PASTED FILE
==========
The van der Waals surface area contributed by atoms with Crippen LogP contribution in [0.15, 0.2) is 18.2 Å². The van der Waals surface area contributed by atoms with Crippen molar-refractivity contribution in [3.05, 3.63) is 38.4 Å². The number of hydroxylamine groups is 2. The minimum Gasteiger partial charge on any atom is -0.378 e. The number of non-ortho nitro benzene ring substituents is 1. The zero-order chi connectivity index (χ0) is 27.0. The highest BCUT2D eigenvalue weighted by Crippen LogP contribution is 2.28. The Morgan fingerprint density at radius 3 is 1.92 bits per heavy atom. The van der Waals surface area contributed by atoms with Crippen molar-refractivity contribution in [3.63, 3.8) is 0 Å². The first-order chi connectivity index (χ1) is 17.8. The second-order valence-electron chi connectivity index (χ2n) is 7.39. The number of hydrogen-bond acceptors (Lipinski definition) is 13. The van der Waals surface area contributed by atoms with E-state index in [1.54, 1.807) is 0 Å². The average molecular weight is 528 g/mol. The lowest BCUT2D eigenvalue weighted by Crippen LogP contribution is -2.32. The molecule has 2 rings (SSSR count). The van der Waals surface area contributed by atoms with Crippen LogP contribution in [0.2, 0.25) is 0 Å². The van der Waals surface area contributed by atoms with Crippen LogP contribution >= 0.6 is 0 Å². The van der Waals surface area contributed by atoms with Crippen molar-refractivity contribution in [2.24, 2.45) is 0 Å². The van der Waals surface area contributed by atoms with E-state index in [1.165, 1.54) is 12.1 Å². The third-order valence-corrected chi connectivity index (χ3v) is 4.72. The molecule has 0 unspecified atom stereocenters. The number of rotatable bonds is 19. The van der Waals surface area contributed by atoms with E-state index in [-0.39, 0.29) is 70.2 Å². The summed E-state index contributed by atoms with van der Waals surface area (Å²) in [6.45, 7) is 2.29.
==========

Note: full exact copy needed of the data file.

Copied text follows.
The van der Waals surface area contributed by atoms with Crippen LogP contribution in [0.15, 0.2) is 18.2 Å². The van der Waals surface area contributed by atoms with Crippen molar-refractivity contribution in [3.05, 3.63) is 38.4 Å². The number of hydroxylamine groups is 2. The minimum Gasteiger partial charge on any atom is -0.378 e. The number of non-ortho nitro benzene ring substituents is 1. The zero-order chi connectivity index (χ0) is 27.0. The highest BCUT2D eigenvalue weighted by Crippen LogP contribution is 2.28. The Morgan fingerprint density at radius 3 is 1.92 bits per heavy atom. The van der Waals surface area contributed by atoms with Crippen molar-refractivity contribution in [3.63, 3.8) is 0 Å². The first-order chi connectivity index (χ1) is 17.8. The second-order valence-electron chi connectivity index (χ2n) is 7.39. The number of hydrogen-bond acceptors (Lipinski definition) is 13. The van der Waals surface area contributed by atoms with E-state index in [1.54, 1.807) is 0 Å². The average molecular weight is 528 g/mol. The lowest BCUT2D eigenvalue weighted by Crippen LogP contribution is -2.32. The molecule has 2 rings (SSSR count). The van der Waals surface area contributed by atoms with Crippen LogP contribution in [0.2, 0.25) is 0 Å². The van der Waals surface area contributed by atoms with Crippen LogP contribution >= 0.6 is 0 Å². The van der Waals surface area contributed by atoms with Crippen molar-refractivity contribution in [2.24, 2.45) is 0 Å². The van der Waals surface area contributed by atoms with E-state index in [1.165, 1.54) is 12.1 Å². The third-order valence-corrected chi connectivity index (χ3v) is 4.72. The molecule has 0 unspecified atom stereocenters. The number of rotatable bonds is 19. The van der Waals surface area contributed by atoms with E-state index in [-0.39, 0.29) is 70.2 Å². The summed E-state index contributed by atoms with van der Waals surface area (Å²) in [6.45, 7) is 2.29.